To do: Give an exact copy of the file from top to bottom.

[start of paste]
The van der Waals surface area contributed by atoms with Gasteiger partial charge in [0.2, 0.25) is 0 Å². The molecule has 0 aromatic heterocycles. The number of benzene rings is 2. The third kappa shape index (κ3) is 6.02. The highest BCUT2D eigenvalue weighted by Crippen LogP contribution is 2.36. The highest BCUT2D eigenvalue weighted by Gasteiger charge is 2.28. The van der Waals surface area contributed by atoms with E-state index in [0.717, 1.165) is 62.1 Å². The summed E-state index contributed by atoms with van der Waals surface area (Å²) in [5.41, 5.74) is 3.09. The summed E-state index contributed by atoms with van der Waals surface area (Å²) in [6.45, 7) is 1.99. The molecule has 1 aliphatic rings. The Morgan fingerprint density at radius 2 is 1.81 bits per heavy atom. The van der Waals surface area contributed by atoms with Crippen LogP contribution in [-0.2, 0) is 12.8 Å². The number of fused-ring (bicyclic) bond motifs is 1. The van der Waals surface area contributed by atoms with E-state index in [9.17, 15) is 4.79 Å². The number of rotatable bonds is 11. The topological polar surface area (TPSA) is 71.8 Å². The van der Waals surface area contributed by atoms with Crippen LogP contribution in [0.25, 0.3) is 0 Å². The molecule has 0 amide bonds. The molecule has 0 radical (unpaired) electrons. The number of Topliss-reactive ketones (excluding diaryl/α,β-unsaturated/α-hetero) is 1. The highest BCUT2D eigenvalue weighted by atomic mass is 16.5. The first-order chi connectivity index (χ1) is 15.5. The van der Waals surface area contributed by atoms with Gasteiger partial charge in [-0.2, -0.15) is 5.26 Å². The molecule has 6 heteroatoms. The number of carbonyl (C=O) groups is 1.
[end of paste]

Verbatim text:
The van der Waals surface area contributed by atoms with Gasteiger partial charge in [0.2, 0.25) is 0 Å². The molecule has 0 aromatic heterocycles. The number of benzene rings is 2. The third kappa shape index (κ3) is 6.02. The highest BCUT2D eigenvalue weighted by Crippen LogP contribution is 2.36. The highest BCUT2D eigenvalue weighted by Gasteiger charge is 2.28. The van der Waals surface area contributed by atoms with E-state index in [0.717, 1.165) is 62.1 Å². The summed E-state index contributed by atoms with van der Waals surface area (Å²) in [5.41, 5.74) is 3.09. The summed E-state index contributed by atoms with van der Waals surface area (Å²) in [6.45, 7) is 1.99. The molecule has 1 aliphatic rings. The Morgan fingerprint density at radius 2 is 1.81 bits per heavy atom. The van der Waals surface area contributed by atoms with Crippen LogP contribution in [-0.2, 0) is 12.8 Å². The number of fused-ring (bicyclic) bond motifs is 1. The van der Waals surface area contributed by atoms with E-state index in [9.17, 15) is 4.79 Å². The number of rotatable bonds is 11. The topological polar surface area (TPSA) is 71.8 Å². The van der Waals surface area contributed by atoms with Crippen LogP contribution in [0.25, 0.3) is 0 Å². The molecule has 0 amide bonds. The molecule has 0 radical (unpaired) electrons. The number of Topliss-reactive ketones (excluding diaryl/α,β-unsaturated/α-hetero) is 1. The highest BCUT2D eigenvalue weighted by atomic mass is 16.5. The first-order chi connectivity index (χ1) is 15.5. The van der Waals surface area contributed by atoms with Gasteiger partial charge in [-0.2, -0.15) is 5.26 Å². The molecule has 6 heteroatoms. The number of carbonyl (C=O) groups is 1.